An action that everyone can take! The protagonists are objects encountered on the street. Eyebombing is the act of setting googly eyes on inanimate things in the public space. Ultimately the goal is to humanize the streets, and bring sunshine to people passing by, a photo project by an artistic collective.
Eyebombing.com is a website dedicated to pictures of inanimate objects decorated with plastic googly eyes, there is also a Flickr pool. The folks behind Eyebombing have begun attaching googly eyes to inanimate objects in public spaces. The objective is clear and simple: humanize the streets or make the streets more human, and give a bit of fun.
There are only two simple rules:
1. Only images of inanimate objects with wiggly eyes (NOT stickers!)
2. Only images taken in the public space.
Hey lomographer, why not glue googly eyes onto a trash receptacle and transform it into an adorable garbage-munching monster? It makes the world seem somewhat less mechanical and we can do it in an analogue way!
Geoffrey Berliner is the Executive Director of the Penumbra Foundation and the Center for Alternative Photography in New York. As the head of an organization whose goals are 'to be a comprehensive resource for photographers at any level' and 'to continue to publicize the impact photography has had and continues to have on culture, history and the arts,' his exposure to photographic materials -from 19th century gems to modern equipment- is so extensive, one cannot even begin to fathom just how much knowledge and experience this man has acquired. His collection of over 2000 vintage Petzval lenses is unparalleled, and the object of envy of both traditional and contemporary photographers. Although such lenses are reputed to require a certain level of skill to be used, Berliner seems to manage them with so much ease, producing splendid results.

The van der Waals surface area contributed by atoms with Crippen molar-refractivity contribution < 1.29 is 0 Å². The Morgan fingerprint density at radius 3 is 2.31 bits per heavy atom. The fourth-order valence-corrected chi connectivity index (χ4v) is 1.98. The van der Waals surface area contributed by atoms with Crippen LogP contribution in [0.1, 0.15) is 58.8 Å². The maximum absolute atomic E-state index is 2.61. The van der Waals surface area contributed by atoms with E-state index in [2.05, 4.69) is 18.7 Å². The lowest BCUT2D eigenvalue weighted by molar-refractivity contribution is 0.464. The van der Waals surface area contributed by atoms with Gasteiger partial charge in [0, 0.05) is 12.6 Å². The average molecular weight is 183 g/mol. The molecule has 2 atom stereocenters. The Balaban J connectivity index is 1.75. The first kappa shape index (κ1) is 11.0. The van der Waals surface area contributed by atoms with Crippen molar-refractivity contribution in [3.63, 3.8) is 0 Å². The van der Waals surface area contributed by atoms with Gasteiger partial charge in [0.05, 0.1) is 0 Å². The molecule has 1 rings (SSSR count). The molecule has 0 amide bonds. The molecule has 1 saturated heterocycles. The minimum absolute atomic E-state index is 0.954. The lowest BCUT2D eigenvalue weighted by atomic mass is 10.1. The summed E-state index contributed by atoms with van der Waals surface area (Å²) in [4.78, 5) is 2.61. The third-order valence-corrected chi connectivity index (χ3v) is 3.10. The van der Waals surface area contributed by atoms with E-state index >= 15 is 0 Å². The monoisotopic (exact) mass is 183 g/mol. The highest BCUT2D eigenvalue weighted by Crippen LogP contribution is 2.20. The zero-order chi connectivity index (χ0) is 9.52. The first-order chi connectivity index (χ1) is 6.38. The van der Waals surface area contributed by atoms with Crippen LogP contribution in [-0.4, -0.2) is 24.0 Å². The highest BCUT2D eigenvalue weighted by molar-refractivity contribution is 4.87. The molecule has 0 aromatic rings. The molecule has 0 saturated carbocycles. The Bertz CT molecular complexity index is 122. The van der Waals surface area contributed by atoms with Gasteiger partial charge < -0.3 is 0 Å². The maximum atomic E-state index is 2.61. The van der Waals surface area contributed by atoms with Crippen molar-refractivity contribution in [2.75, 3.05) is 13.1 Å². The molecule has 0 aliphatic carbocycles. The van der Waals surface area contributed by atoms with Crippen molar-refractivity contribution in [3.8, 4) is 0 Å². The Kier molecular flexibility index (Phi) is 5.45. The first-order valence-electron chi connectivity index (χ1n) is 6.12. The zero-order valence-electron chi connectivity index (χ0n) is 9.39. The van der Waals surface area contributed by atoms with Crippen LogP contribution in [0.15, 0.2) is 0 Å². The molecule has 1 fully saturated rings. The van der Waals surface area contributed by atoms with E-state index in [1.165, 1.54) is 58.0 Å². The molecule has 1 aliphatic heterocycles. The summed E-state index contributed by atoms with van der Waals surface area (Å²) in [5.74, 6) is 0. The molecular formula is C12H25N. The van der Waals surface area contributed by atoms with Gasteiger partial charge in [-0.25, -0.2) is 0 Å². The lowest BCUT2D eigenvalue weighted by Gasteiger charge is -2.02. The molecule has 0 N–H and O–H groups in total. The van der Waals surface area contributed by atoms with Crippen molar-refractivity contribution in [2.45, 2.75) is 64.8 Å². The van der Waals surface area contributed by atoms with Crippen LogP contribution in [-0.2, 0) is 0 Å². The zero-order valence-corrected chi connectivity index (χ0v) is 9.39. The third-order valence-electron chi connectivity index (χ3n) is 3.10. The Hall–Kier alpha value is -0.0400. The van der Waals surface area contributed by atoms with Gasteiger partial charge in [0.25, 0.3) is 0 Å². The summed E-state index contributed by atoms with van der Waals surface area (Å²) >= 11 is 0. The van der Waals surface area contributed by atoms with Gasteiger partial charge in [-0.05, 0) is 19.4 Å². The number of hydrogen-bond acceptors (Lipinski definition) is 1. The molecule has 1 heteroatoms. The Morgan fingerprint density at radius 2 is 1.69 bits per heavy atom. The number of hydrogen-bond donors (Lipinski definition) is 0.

Having a respectable career photographing social, political and economical matters, Philip Wolmuth is capable of starting a dialogue with the public via his thought-provoking photographs.
Going through the collective of images on his latest work, it seems impossible not to be instantly affected by the rawness of the emotions captured within the images. The passion, the anger, the commotion, the rebellion, the fervor, the shouting, the devotion; his work is inebriating. It's as if the images are screaming at you and, for a short while, you are transported to the Speakers' Corner without actually setting foot on that location.
You read the right, folks! The 175 Years of Petzval Legacy Competition is officially extended. Discover the additional prizes awaiting our lucky winners and meet the esteemed Petzval photographers that comprise our jury.
Some months ago the wonderful city of Matera, chosen as the European Capital of Culture 2019, hosted an exhibit featuring the works of an important Italian social photographer: Pepi Merisio, who had also donated all photos shown to the local public library. To pay homage to this great artist, I have selected a series of photos that I took in this place last summer. Take a look!
By now the Lomography site is like a pail of candied purple. Our confection LomoChrome Purple has produced forests and flower beds the shade of lavender macarons. Hard to resist the fantasy! But lately we have noticed darker, late-afternoon-sun versions. And we like what we see.
Anna Fischer calls herself a beauty documentary photographer. Her backstage photos of last year's New York Fashion Week revealed the glitz and glamour of such high fashion events. Her personal work, however, is more intimate, as seen is this series of photos taken with the new Petzvl 58 Bokeh Control Art Lens.
Photography has been described as a time-stopping device, something that “freezes” an action. This moment on-pause is the most salient; all conversation about the picture will tend to pin down the beauty of that second. Celeste Ortiz’s photos make us think of something else. A sense of continuation.